As you probably well know, October is breast cancer awareness week. Ravishly has reached out to important voices throughout the vast community of breast cancer survivors, and today we bring you Amy Marcs, the woman behind the one-woman show "Nice T!ts." The show features bits and pieces from Amy's own breast cancer diagnosis and resulting mastectomy, with more than a few laughs thrown in. We talked with her about the power of comedy, the trouble with pinkwashing, and what it's like to be in your own one woman show.
Tell us about your experience with breast cancer. How did you come to the decision to turn that experience into a show?
My experience with breast cancer began in 2008 when I had a lumpectomy after being diagnosed with DCIS, a non-invasive breast cancer that doesn’t spread beyond the milk ducts. Because of that diagnosis, I was checked every three months, with a mammogram, a sonogram, and an MRI. In September of 2009 something suspicious showed up on my MRI, which turned out to be cancer. On October 13, 2009 I underwent a double mastectomy. My mother died of breast cancer when she was only 51, so at this point I felt that was the best choice for me. After surgery, I started to journal about my experience. Two years later I decided to turn those writings into a one woman show. "Nice T!ts" is the story of my undergoing a double mastectomy and searching for the perfect pair of new boobs. My story is about the resiliency of the human spirit and finding self-acceptance, love, and hope in a very traumatic situation.
"Nice T!ts" is a one woman show –– it has a stronger performance element than a traditional stand-up routine would. What made you decide on this format?
Since I am more of a comedic actress than a stand-up, I knew that a play format was a better choice for me. That being said, there is still a strong improvisational feel to my show. I do break the fourth wall and make direct contact with the audience. I love this, and it also gives a feeling of spontaneity to the piece, and makes the audience feel more a part of it.
What do you think of the Save the Boobies campaign for Breast Cancer Awareness? It has all the best intentions but their message alienates many women who’ve undergone mastectomies, as a result of having breast cancer.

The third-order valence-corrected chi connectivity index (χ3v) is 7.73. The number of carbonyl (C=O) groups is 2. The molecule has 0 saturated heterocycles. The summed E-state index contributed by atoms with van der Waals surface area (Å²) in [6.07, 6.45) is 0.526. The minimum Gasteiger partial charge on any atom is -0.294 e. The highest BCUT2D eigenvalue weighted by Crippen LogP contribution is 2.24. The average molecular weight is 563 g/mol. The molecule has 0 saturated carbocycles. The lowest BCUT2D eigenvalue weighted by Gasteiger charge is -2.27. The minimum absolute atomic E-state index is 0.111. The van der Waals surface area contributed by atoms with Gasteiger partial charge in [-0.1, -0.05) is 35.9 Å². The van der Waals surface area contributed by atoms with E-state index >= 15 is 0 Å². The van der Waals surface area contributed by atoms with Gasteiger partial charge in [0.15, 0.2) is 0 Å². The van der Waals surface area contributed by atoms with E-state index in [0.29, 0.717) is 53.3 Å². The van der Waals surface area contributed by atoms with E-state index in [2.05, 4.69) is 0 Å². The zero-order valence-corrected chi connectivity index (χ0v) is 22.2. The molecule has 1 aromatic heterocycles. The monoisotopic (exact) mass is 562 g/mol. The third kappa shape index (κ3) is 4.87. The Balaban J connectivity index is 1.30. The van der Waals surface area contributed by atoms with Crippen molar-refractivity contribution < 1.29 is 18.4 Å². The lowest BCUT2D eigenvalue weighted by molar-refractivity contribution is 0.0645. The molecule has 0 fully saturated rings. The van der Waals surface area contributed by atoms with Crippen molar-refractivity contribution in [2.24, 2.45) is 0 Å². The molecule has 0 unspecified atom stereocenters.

I am aware of the Save the Boobies campaign and personally don’t feel alienated by them. That being said, I can certainly understand why it would upset some women. Breast cancer is such a personal experience and different people are going to be triggered by different things. My take is that if it raises awareness and all the money goes to the cause, then I don’t have a problem with it. Boobs are everywhere, and unfortunately we live in a society where women are overly sexualized. As a woman who has undergone a double mastectomy I have to come to terms and accept that, and truthfully life is too short and precious for me to waste my time and energy getting upset over it. That is one of the reasons for writing my show, for women to know that they are still beautiful vibrant and sexy even after a double mastectomy, and no disease or surgery should ever take that away from us.
How did comedy and performance help you during and after your treatment?
Comedy has helped me through some very challenging times in my life. It is an extremely powerful vehicle for self-expression. I also think comedy is a great icebreaker and can help people feel more comfortable discussing difficult and uncomfortable subjects. The power of laughter should never be underestimated.
What do you think about the pinkwashing issue in breast cancer awareness?
I’m not a fan of pinkwashing when all of the money raised doesn’t go directly to the cause. For me, I prefer to donate to grass roots organizations or to attend benefits to help women who have been financially rocked by this disease. The last thing someone going through treatment needs is to worry about how to pay their bills. If I can help relieve that stress is any way then I will. In the near future I also plan on doing benefit performances to help raise money to donate to some of these grass roots organizations.